Veterans Day honors those who have served, BBB warns of scams
Whether they’re fresh out of the military and looking for work or retired and receiving well-deserved benefits, veterans are, far too often, targets of fraudulent schemes.
Unfortunately, scammers try to profit from the fact that some former service members are young and inexperienced or collect monthly Social Security checks. In an effort to honor past members of the U.S. Armed Forces this Veterans Day, Better Business Bureau of Minnesota and North Dakota offers some tips to protect those who have served our country.
“Veterans Day is the occasion where we honor citizens that have served in the military,” said Dana Badgerow, president and CEO of BBB of Minnesota and North Dakota in a news release. “But we must strive that day and every day to do as much as we can to prevent this group of individuals — and their families — from falling prey to fraud.”
Here are some of the scams Better Business Bureau sees most often targeting veterans and/or their families:
• Scammers posing as the Veterans Administration (VA) and contacting veterans to say they need to update their credit card, bank or other personal/financial information.
• Charging veterans for services they could get for free, such as copies of their service records or help signing up for military benefits.
• Fraudulent investment schemes that convince veterans to transfer their assets into an irrevocable trust.
• Offering “instant approval” military loans (“no credit check,” “all ranks approved”) that often have high interest rates and hidden fees.
• Advertising housing online with military discounts and incentives, and then bilking service personnel out of the security deposit.
• Selling things like security systems to spouses of deployed personnel by claiming the service member ordered it to protect his or her family.
• Posting fake employment ads, specifically asking for veterans, and then charging an upfront fee for “training.” The scammer usually asks for the fee via wire transfer or a prepaid debit card.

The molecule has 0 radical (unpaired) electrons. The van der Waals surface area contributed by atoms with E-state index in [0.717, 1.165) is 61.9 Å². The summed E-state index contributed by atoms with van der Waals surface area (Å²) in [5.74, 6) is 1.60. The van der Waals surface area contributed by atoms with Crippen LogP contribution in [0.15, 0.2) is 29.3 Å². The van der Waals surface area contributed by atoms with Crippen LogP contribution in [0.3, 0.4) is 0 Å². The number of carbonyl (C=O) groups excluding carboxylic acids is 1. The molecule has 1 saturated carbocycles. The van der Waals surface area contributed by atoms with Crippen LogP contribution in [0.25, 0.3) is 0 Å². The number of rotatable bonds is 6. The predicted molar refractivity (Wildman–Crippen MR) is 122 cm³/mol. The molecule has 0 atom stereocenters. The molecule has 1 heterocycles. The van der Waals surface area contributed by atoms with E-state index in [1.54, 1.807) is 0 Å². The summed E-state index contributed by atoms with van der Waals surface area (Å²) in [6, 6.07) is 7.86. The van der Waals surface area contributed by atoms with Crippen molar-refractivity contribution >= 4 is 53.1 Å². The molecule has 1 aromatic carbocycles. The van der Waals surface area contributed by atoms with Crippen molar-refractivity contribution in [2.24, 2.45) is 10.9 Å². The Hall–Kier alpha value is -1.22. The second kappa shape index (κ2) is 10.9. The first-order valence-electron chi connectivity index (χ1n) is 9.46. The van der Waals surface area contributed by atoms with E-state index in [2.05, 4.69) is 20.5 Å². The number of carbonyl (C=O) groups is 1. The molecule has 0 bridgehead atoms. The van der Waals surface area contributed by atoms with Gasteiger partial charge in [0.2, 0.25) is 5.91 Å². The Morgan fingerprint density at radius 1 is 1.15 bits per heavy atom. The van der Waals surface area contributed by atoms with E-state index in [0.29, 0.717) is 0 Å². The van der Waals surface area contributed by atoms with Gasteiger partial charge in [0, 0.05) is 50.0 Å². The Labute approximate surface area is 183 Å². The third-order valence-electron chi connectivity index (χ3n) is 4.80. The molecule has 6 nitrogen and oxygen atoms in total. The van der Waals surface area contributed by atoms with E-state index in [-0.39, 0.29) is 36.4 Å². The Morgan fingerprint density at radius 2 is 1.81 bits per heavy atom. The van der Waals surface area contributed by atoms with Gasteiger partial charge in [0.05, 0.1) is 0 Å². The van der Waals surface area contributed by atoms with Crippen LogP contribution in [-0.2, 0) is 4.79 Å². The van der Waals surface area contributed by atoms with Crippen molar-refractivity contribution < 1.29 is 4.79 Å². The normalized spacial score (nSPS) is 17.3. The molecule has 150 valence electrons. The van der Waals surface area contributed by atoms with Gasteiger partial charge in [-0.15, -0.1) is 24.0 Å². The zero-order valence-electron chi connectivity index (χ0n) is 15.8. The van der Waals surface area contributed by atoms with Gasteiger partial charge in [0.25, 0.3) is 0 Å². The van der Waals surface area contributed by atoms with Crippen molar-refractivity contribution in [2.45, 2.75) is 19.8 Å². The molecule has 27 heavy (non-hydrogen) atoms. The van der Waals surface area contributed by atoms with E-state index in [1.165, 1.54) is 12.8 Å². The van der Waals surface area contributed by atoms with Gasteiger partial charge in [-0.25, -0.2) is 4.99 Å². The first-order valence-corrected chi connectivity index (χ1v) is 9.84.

• Posing as government contractors recruiting veterans and then asking for a copy of the job applicant’s passport (which contains important personal information).
In addition, scammers sometimes actually pretend to be veterans, just to garner their would-be victims’ trust or sympathy. Here are four additional scams designed to make people think or believe they’re assisting veterans:
• Selling stolen vehicles at low prices by claiming to be soldiers who need to sell fast because they’ve been deployed overseas.
• Posting bogus “house for rent” ads (using real online listings of homes for sale), and telling prospective tenants that they aren’t able to show the home in person because they’re deployed overseas. The scammer then asks for a deposit and first month’s rent to be wired to them.
• Creating fake profiles on online dating services where they pose as lonely servicemembers serving in Iraq or Afghanistan, and then asking for money to be wired to a third party for some claimed emergency.
• Bogus charities using names that are similar to more well-known ones. Many of these faux charities include the same words in different order to give them the semblance of legitimacy. Ask for the charity to send you information about its mission, finances, location, etc. and go to give.org to do your research with BBB’s Wise Giving Alliance.